Orange Is the New Black and the Women’s Prison Genre

Curator's Note

The women’s prison genre has, over its many decades, spawned a substantial body of recurring tropes. These include sadistic and/or corrupt officials, tensions between rival alliances of prisoners, the idealistic warden, the stint in solitary, the black market of the inmate economy, struggles—sometimes life and death—over food and cigarettes. The shower scene is a development of the 1970s, but the catfight is a hardy perennial, as is the tracking shot past a series of cells, each displaying a brief vignette of prison life.

And of course there’s the specter of lesbianism, implied or explicit. Even the Barbara Stanwyck vehicle Ladies They Talk About (1933) offers a brief glimpse of a mannish, cigar-smoking inmate; “watch out for her,” one prisoner warns a new arrival, “she likes to wrestle.” In Caged (1950) the high-society criminal, after casting an appraising gaze over the protagonist, pronounces “she’s a cute trick.” Where lesbian panic informs the 50s women’s prison film, later treatments, like Jonathan Demme’s grindhouse classic Caged Heat (1974) or the BBC series Bad Girls (1999-2006) often depict same-sex coupling as a haven from the heartlessness of the prison environment, an element of genre revisionism carried forward by OITNB.

Perhaps no trope is more integral to the genre, though, than the sequence of the protagonist’s initial entry into incarceration, almost inevitably depicted through a series of eyeline match shots in which she scans the faces of the community she will be joining as they scrutinize her in turn. This device engages us sympathetically with the protagonist’s fear and disorientation, and confirms her difference from the hardened types already inside—like Piper in OITNB, the women’s prison protagonist is typically a (relative) innocent, often above her fellow inmates in class background or education. The implicit question is whether she will preserve her difference, or sink to the level of the common criminals who surround her. This drama drives narratives as different as the earnest social problem film Caged and the sensationalistic TV movie Born Innocent (1974). While Orange initially encourages its presumably middle-class viewer to share Piper’s sense of intimidation and isolation, with Healy as the sympathetic authority figure who reaches out to her, season one ultimately follows Caged Heat in aligning the protagonist with her fellow inmates in their struggle against the inhumane institution they inhabit.


Great post, Vernon. I’m glad you brought up the important role that class plays in the women’s prison genre, in noting that the protagonist is typically wealthier and more educated than her fellow inmates. Where race is pronounced to be the chief determinant of prisoner alliances – where to sit in the cafeteria, e.g. – class is as prominent a divider in positioning Pennsatucky and her “white trash” posse as adversaries to posh Piper, whom they disdainfully call “College.” One of my favorite features of OITNB is its use of flashbacks that establish the unfortunate constellation of factors that led to each woman’s incarceration; in most cases, lack of economic resources (whether for material needs, education, healthcare, legal defense…) were significantly if not wholly to blame. And impoverishment obviously doesn’t end with the prison sentence; Taystee has one of the choicest job assignments (library clerk) at FCI Danbury, but on the outside (as she discovers upon release) her employment prospects and corresponding ability to support and rehabilitate herself are nil – a realization that propels her back to the Big House. Where OITNB is alert to the ways that our penal system is disproportionately punitive to low-income Americans, it has been less cognizant of the ways that financial hardship remains a burden even behind bars. The real-life Piper, Piper Kerman, has become an advocate for prison reform, fighting on behalf of measures such as the recently successful FCC regulation of charges for prison phone calls. Bringing more attention to the economic realities of prison life is one way that OITNB can further distinguish itself from its more exploitative incarnations within the women’s prison genre. Tomorrow’s post, by sociologist Daisy Ball, will delve into these and other ways in which OITNB falls short of doing America’s prisoners justice. Links to Kerman discussing prison reform:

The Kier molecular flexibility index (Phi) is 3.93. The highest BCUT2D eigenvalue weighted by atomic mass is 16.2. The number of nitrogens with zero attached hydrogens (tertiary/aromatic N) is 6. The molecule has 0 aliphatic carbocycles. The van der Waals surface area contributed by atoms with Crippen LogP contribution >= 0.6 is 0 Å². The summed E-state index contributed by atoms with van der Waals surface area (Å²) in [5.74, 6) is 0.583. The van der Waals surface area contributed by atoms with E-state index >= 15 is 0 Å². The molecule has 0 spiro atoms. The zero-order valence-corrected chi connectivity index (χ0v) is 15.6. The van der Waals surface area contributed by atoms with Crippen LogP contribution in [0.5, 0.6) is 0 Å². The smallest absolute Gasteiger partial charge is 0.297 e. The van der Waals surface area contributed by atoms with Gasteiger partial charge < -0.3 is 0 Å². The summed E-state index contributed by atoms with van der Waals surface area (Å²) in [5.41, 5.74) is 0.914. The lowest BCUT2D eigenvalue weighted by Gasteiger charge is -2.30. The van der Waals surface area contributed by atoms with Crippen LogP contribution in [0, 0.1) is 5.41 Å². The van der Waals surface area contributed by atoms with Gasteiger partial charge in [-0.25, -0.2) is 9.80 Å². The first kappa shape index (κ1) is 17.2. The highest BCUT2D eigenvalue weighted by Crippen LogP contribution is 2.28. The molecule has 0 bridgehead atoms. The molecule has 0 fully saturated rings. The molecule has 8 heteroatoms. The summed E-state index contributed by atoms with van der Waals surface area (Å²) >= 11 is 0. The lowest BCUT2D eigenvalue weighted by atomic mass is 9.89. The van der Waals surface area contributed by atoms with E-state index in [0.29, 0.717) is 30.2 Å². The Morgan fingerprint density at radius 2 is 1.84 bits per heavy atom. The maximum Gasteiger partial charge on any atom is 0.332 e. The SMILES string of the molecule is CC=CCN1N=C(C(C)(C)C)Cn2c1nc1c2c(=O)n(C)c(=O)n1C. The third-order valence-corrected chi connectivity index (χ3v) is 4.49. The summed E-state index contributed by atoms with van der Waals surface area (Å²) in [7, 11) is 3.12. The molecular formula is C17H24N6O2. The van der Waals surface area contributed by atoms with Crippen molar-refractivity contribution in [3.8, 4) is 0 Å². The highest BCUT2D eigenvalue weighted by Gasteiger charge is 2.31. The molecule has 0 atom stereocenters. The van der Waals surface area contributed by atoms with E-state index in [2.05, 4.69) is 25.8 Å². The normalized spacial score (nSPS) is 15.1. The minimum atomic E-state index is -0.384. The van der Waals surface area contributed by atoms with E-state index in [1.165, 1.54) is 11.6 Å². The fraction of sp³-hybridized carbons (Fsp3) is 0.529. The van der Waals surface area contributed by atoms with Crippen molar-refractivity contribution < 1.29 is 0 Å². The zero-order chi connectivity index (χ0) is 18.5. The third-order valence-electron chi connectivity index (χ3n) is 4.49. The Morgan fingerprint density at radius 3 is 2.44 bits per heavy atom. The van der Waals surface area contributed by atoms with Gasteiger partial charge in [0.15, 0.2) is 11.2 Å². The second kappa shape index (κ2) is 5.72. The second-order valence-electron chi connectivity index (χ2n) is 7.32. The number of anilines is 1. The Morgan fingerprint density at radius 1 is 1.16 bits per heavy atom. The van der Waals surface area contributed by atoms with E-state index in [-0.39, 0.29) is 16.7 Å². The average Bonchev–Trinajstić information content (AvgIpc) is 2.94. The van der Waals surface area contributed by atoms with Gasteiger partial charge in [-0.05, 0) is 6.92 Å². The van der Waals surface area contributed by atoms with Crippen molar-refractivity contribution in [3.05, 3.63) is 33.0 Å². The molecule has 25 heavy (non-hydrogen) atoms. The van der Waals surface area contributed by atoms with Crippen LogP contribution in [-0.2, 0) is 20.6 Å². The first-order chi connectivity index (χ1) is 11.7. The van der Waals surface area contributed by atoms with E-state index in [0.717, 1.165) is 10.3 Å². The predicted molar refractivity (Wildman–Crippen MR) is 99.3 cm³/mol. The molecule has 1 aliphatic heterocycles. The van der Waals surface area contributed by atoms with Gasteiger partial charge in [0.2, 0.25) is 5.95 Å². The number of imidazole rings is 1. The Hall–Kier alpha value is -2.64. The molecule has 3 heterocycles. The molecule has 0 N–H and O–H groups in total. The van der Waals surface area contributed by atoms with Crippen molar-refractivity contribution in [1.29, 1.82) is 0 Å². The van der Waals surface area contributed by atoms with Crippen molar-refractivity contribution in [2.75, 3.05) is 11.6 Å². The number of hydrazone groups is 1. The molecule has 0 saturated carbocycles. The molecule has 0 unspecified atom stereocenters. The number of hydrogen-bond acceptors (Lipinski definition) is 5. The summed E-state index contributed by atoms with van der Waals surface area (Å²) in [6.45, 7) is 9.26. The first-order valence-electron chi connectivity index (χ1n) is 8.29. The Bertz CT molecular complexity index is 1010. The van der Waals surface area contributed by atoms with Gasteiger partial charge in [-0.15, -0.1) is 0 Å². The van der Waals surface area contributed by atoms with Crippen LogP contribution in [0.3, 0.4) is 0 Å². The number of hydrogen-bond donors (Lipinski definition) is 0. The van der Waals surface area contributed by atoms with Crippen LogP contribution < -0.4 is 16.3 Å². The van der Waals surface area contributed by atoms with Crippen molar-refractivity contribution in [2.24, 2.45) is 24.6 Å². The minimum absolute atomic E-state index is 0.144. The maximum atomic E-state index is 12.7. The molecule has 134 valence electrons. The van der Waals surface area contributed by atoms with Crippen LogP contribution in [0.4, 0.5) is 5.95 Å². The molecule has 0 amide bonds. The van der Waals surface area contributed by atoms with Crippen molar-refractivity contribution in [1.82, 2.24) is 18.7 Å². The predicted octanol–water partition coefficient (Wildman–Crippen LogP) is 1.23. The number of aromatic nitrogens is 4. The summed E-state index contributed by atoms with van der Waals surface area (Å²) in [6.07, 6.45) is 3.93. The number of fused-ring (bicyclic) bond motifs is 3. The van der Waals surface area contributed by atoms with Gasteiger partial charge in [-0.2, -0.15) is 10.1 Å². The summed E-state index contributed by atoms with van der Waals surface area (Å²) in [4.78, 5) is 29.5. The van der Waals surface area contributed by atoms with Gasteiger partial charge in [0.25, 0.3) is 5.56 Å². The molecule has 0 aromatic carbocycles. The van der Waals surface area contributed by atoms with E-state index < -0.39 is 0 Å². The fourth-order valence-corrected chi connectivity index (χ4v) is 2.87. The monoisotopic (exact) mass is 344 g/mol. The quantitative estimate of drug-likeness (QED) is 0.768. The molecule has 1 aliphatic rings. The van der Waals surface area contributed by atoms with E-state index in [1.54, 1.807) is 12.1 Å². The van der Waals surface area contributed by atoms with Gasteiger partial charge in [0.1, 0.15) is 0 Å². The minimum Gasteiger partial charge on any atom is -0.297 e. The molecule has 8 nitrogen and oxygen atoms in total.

Wonderful clips which definitely get right to the heart of outsider and insider status, or perhaps in this context: Outside on the Inside. If justice (and "justice") is ostensibly built upon the notion of Innocent Until Proven Guilty, there is a power reversal happening in the demonstrated acts of looking that in (media) prison: Even though convicted, the new crop of ladies (and those who would certainly eschew the title) are presumed to be outsiders within the prison code. When Piper says, "I'm scared that I'm not myself in here and I'm scared that I am. Other people aren't the scariest part of prison Dina. It's coming face-to-face with who you really are. because once you're behind these walls there's no where to run, even if you could run. The truth catches up with you in here Dina and it's the truth that's going to make you her bitch" she perhaps reaches the real heart of darkness that the prison-gaze implies: One must first submit and then acculturate in order to survive; and yet, these survival skills bring out the more base--and perhaps more shrewd--instincts that rest underneath the pastiche of normatively. Or, as Guns N' Roses long ago promised: Welcome to the jungle, baby.

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